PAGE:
Acknowledging the imbalances of power between students and their employer may help dispel students’ fear that reporting could cost them their position or reputation.

Business Board releases reports on investments, endowment, capital projects

Investment returns fall short of targets, endowment increases $124 million from last year

Business Board releases reports on investments, endowment, capital projects

The Business Board of U of T’s Governing Council held its first meeting of the 2018–2019 academic year on October 9. Among the 18 items discussed at Simcoe Hall were a semi-annual update on investment performance, the annual endowment financial report for the previous academic year, and the status of capital projects costing over $2 million.

Comprised of 41 members, the Business Board is responsible for monitoring the cost-effectiveness of the university’s investments and for approving its business policies.

Semi-annual report on investment performance

The semi-annual report on investment performance was presented by Darren Smith, the President and Chief Investment Officer of the University of Toronto Asset Management Corporation (UTAM). UTAM is responsible for managing the university’s pension funds, endowment pool, and Expendable Funds Investment Pool (EFIP). The assets in these profiles total just under $10 billion.

All three portfolios’ actual returns have underperformed against the university’s targets since the start of 2018. The actual returns for pension and endowment portfolios were 2.2 per cent each, against their 3.1 per cent targets. The actual return for the EFIP was 0.9 per cent against a 1.1 per cent target. Smith attributed this to “an unfavourable capital market environment.”

Over a one-year basis and a five-year basis, UTAM’s actual returns for all three portfolios have outperformed target returns.

Smith believes that in the next five to 10 years, outperforming targets will be more challenging. “We’re very thoughtful about the current market environment,” he said. “Frankly, we’ve been surprised over the incredible run we’ve seen over the last couple of years. We keep expecting that markets will cool off, and that will happen at some point.”

Sheila Brown, U of T’s Chief Financial Officer and a UTAM board member, added, “It is our expectation that when the markets go down, we will go down with them.” She said that the Business Board should focus on UTAM’s long-term assets and positions when the markets go down. “[This is] an important lesson for us to keep in mind collectively as we go through what will inevitably be a downturn in the market that I think everyone is sitting waiting for.”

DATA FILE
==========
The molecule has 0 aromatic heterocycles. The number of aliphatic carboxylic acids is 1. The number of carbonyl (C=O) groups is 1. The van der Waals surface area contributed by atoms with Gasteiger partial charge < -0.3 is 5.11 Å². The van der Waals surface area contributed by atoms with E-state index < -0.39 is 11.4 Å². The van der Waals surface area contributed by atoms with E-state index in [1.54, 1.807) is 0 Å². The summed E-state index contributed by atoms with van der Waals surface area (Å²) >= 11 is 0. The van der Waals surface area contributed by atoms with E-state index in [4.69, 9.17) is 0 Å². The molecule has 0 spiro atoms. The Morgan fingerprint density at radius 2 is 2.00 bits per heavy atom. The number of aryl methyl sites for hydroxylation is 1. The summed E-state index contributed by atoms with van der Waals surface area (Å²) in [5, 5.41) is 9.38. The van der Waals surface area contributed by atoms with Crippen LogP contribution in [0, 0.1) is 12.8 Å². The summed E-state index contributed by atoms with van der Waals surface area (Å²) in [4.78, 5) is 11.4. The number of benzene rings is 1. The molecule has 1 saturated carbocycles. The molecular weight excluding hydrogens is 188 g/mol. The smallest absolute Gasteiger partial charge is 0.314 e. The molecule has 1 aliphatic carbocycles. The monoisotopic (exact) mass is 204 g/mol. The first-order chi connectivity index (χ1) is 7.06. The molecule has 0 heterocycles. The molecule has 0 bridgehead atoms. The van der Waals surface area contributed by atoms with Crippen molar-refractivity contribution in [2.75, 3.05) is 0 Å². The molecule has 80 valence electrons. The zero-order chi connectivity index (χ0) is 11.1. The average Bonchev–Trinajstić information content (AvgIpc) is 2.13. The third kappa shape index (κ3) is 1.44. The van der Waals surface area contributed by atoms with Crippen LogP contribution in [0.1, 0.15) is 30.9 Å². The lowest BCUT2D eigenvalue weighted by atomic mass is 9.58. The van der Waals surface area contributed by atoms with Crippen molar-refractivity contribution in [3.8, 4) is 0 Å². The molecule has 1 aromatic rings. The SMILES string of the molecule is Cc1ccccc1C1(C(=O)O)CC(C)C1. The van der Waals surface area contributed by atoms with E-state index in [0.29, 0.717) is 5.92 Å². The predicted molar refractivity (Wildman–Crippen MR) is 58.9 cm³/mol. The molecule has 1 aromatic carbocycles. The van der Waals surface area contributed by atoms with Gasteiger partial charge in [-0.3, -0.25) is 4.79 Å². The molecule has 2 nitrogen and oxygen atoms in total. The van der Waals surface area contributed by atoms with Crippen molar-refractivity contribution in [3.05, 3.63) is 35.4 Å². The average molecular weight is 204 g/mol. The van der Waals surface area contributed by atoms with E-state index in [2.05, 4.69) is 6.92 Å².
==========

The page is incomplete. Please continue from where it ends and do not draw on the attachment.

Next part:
Annual endowment financial report

U of T currently has over 6,260 individual endowment funds totalling $2.5 billion market value, an increase of $124 million from the 2017 report. Of the $124 million increase, $39 million is from endowed donations, $14 million is from the university’s unrestricted funds, and $181 million is from investment income. There is a $25 million deduction for fees and expenses and an $85 million allocation for spending.

Each endowment has its own terms and conditions, which define the parameters of how the funds should be allocated and/or invested, as well as how the investment returns may be spent. For “the donated funds themselves and the funds that are designated as endowments, we cannot spend that original capital — we can only spend the investment return,” said Brown.

Scholarships constitute a large portion of the endowment funds, but in some cases, particularly due to tuition rates rising faster than the inflation rate, they may no longer able to provide adequate financial support. According to David Palmer, U of T’s Vice-President of Advancement, U of T’s “policies preserve purchasing power of endowments relative to the original gift, not to the purpose.”

Capital projects

There are currently 95 buildings across all three campuses under design and construction, totalling over $1.4 billion in costs. The 88 UTSG projects total $823,882,204; the four UTSC projects $279,563,702; and the three UTM projects $300,757,155.

Scott Mabury, U of T’s Vice-President of Operations, highlighted U of T’s commitment to increased energy efficiency. “We’ve made a pledge to be 37 per cent below our 1990 greenhouse gas emission levels by 2030. When we did that, there was a thing called cap and trade in Ontario that said that was the law. It seemed like a safe commitment for the president to make. You understand how that has changed.”

Mabury said that seeking more energy efficient projects is “the right thing to do from a philosophical, from a practical, from an environment, and from an energy cost perspective… we don’t pay as much, so there’s an economic return.”

In camera items discussed include labour agreements between the university and both the Carpenters and Allied Workers, Local 27 and the International Brotherhood of Electrical Workers 353. Mabury also updated the board on a “forthcoming capital initiative at the Toronto Waterfront,” which may refer to the university’s partnership with MaRS to lease 24,000 square feet of the Waterfront Innovation Centre.

— With files from Matias Gutierrez